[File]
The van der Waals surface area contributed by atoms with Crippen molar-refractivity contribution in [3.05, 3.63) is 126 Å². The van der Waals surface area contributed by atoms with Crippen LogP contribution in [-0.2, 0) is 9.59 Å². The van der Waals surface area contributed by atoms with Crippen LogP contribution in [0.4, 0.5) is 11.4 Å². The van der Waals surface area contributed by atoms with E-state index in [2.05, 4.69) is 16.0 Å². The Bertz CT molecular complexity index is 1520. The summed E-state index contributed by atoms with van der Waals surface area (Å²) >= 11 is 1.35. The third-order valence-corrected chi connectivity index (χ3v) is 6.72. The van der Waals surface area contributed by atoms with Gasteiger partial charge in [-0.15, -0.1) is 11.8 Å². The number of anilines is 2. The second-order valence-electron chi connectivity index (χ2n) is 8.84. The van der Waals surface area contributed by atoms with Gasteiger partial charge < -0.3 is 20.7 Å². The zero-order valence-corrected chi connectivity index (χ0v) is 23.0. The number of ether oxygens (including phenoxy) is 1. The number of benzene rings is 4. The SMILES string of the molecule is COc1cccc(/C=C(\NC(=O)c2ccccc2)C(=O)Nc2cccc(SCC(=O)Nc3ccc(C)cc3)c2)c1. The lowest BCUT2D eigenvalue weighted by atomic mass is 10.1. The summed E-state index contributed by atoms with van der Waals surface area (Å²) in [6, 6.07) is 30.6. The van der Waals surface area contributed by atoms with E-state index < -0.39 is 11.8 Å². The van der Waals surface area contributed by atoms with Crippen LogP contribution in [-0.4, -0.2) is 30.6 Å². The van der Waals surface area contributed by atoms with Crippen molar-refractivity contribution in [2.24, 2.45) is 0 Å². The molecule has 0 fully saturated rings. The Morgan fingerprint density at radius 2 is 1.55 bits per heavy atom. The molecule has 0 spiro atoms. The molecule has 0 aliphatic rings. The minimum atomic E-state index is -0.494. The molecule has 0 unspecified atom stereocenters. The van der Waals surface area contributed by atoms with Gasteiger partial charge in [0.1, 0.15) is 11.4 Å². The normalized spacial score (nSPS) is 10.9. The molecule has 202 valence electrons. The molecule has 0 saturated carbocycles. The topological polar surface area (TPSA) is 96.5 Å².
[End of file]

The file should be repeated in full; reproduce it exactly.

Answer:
The van der Waals surface area contributed by atoms with Crippen molar-refractivity contribution in [3.05, 3.63) is 126 Å². The van der Waals surface area contributed by atoms with Crippen LogP contribution in [-0.2, 0) is 9.59 Å². The van der Waals surface area contributed by atoms with Crippen LogP contribution in [0.4, 0.5) is 11.4 Å². The van der Waals surface area contributed by atoms with E-state index in [2.05, 4.69) is 16.0 Å². The Bertz CT molecular complexity index is 1520. The summed E-state index contributed by atoms with van der Waals surface area (Å²) >= 11 is 1.35. The third-order valence-corrected chi connectivity index (χ3v) is 6.72. The van der Waals surface area contributed by atoms with Gasteiger partial charge in [-0.15, -0.1) is 11.8 Å². The number of anilines is 2. The second-order valence-electron chi connectivity index (χ2n) is 8.84. The van der Waals surface area contributed by atoms with Gasteiger partial charge < -0.3 is 20.7 Å². The zero-order valence-corrected chi connectivity index (χ0v) is 23.0. The number of ether oxygens (including phenoxy) is 1. The number of benzene rings is 4. The SMILES string of the molecule is COc1cccc(/C=C(\NC(=O)c2ccccc2)C(=O)Nc2cccc(SCC(=O)Nc3ccc(C)cc3)c2)c1. The lowest BCUT2D eigenvalue weighted by atomic mass is 10.1. The summed E-state index contributed by atoms with van der Waals surface area (Å²) in [6, 6.07) is 30.6. The van der Waals surface area contributed by atoms with E-state index < -0.39 is 11.8 Å². The van der Waals surface area contributed by atoms with Crippen LogP contribution in [-0.4, -0.2) is 30.6 Å². The van der Waals surface area contributed by atoms with Crippen molar-refractivity contribution in [2.24, 2.45) is 0 Å². The molecule has 0 fully saturated rings. The Morgan fingerprint density at radius 2 is 1.55 bits per heavy atom. The molecule has 0 spiro atoms. The molecule has 0 aliphatic rings. The minimum atomic E-state index is -0.494. The molecule has 0 unspecified atom stereocenters. The van der Waals surface area contributed by atoms with Gasteiger partial charge in [0.1, 0.15) is 11.4 Å². The normalized spacial score (nSPS) is 10.9. The molecule has 202 valence electrons. The molecule has 0 saturated carbocycles. The topological polar surface area (TPSA) is 96.5 Å².